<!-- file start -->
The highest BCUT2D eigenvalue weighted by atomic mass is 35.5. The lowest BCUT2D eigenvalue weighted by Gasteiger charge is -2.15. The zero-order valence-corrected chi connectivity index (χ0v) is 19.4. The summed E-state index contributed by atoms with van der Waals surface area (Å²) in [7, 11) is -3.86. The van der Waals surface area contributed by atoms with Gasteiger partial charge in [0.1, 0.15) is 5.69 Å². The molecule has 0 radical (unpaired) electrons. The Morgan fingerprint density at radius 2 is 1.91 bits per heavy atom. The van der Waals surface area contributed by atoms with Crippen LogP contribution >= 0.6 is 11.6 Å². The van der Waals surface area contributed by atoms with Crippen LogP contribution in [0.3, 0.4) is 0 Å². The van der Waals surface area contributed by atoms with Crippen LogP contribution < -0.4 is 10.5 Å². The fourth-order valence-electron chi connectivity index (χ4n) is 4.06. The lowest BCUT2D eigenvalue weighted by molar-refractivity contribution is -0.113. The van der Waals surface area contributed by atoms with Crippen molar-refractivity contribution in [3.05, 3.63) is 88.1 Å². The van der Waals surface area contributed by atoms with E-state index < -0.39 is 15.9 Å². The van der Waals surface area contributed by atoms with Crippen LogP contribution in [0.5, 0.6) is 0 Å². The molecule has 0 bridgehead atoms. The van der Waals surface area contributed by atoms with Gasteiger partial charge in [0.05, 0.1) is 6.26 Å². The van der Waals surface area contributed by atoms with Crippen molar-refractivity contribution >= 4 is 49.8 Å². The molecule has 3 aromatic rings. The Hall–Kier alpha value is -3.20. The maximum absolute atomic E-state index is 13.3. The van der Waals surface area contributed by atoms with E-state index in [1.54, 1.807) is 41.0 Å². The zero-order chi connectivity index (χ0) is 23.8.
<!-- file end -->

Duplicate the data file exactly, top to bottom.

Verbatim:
The highest BCUT2D eigenvalue weighted by atomic mass is 35.5. The lowest BCUT2D eigenvalue weighted by Gasteiger charge is -2.15. The zero-order valence-corrected chi connectivity index (χ0v) is 19.4. The summed E-state index contributed by atoms with van der Waals surface area (Å²) in [7, 11) is -3.86. The van der Waals surface area contributed by atoms with Gasteiger partial charge in [0.1, 0.15) is 5.69 Å². The molecule has 0 radical (unpaired) electrons. The Morgan fingerprint density at radius 2 is 1.91 bits per heavy atom. The van der Waals surface area contributed by atoms with Crippen LogP contribution >= 0.6 is 11.6 Å². The van der Waals surface area contributed by atoms with Crippen LogP contribution in [0.3, 0.4) is 0 Å². The van der Waals surface area contributed by atoms with Crippen LogP contribution < -0.4 is 10.5 Å². The fourth-order valence-electron chi connectivity index (χ4n) is 4.06. The lowest BCUT2D eigenvalue weighted by molar-refractivity contribution is -0.113. The van der Waals surface area contributed by atoms with Crippen molar-refractivity contribution in [3.05, 3.63) is 88.1 Å². The van der Waals surface area contributed by atoms with E-state index < -0.39 is 15.9 Å². The van der Waals surface area contributed by atoms with Crippen LogP contribution in [0.5, 0.6) is 0 Å². The molecule has 0 bridgehead atoms. The van der Waals surface area contributed by atoms with Gasteiger partial charge in [0.05, 0.1) is 6.26 Å². The van der Waals surface area contributed by atoms with Crippen molar-refractivity contribution >= 4 is 49.8 Å². The molecule has 3 aromatic rings. The Hall–Kier alpha value is -3.20. The maximum absolute atomic E-state index is 13.3. The van der Waals surface area contributed by atoms with E-state index in [1.54, 1.807) is 41.0 Å². The zero-order chi connectivity index (χ0) is 23.8.